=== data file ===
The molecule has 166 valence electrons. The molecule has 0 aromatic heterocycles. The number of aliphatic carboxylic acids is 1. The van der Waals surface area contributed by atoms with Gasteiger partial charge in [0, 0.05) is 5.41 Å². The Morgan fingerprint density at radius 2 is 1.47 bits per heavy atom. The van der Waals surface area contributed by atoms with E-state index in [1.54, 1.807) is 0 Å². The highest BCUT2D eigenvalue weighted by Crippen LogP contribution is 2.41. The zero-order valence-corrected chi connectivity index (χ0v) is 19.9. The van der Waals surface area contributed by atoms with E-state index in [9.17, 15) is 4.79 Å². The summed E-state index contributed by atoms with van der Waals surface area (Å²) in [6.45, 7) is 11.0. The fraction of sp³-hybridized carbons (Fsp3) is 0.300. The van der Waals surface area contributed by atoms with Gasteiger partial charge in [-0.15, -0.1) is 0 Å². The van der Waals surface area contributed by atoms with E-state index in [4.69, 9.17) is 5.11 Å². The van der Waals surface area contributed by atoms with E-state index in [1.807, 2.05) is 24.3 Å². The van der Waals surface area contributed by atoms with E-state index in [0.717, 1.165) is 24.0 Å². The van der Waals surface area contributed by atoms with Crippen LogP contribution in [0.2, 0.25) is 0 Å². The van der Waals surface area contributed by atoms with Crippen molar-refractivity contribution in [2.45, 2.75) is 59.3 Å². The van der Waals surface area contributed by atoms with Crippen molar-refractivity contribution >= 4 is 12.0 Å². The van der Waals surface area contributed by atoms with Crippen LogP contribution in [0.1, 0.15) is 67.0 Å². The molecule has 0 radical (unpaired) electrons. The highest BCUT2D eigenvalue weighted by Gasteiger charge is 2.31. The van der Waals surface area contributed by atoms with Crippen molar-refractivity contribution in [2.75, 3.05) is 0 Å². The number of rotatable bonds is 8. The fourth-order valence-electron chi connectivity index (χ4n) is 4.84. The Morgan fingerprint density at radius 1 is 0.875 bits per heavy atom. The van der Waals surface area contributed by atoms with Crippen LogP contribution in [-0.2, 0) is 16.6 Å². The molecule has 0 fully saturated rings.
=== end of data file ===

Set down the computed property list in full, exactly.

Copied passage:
The molecule has 166 valence electrons. The molecule has 0 aromatic heterocycles. The number of aliphatic carboxylic acids is 1. The van der Waals surface area contributed by atoms with Gasteiger partial charge in [0, 0.05) is 5.41 Å². The Morgan fingerprint density at radius 2 is 1.47 bits per heavy atom. The van der Waals surface area contributed by atoms with E-state index in [1.54, 1.807) is 0 Å². The highest BCUT2D eigenvalue weighted by Crippen LogP contribution is 2.41. The zero-order valence-corrected chi connectivity index (χ0v) is 19.9. The van der Waals surface area contributed by atoms with E-state index in [9.17, 15) is 4.79 Å². The summed E-state index contributed by atoms with van der Waals surface area (Å²) in [6.45, 7) is 11.0. The fraction of sp³-hybridized carbons (Fsp3) is 0.300. The van der Waals surface area contributed by atoms with Gasteiger partial charge in [-0.15, -0.1) is 0 Å². The van der Waals surface area contributed by atoms with E-state index in [4.69, 9.17) is 5.11 Å². The van der Waals surface area contributed by atoms with E-state index in [1.807, 2.05) is 24.3 Å². The van der Waals surface area contributed by atoms with E-state index in [0.717, 1.165) is 24.0 Å². The van der Waals surface area contributed by atoms with Crippen LogP contribution in [0.2, 0.25) is 0 Å². The van der Waals surface area contributed by atoms with Crippen molar-refractivity contribution in [2.45, 2.75) is 59.3 Å². The van der Waals surface area contributed by atoms with Crippen molar-refractivity contribution >= 4 is 12.0 Å². The van der Waals surface area contributed by atoms with Crippen LogP contribution in [0.1, 0.15) is 67.0 Å². The molecule has 0 radical (unpaired) electrons. The highest BCUT2D eigenvalue weighted by Gasteiger charge is 2.31. The van der Waals surface area contributed by atoms with Crippen molar-refractivity contribution in [2.75, 3.05) is 0 Å². The number of rotatable bonds is 8. The fourth-order valence-electron chi connectivity index (χ4n) is 4.84. The Morgan fingerprint density at radius 1 is 0.875 bits per heavy atom. The van der Waals surface area contributed by atoms with Crippen LogP contribution in [-0.2, 0) is 16.6 Å². The molecule has 0 fully saturated rings.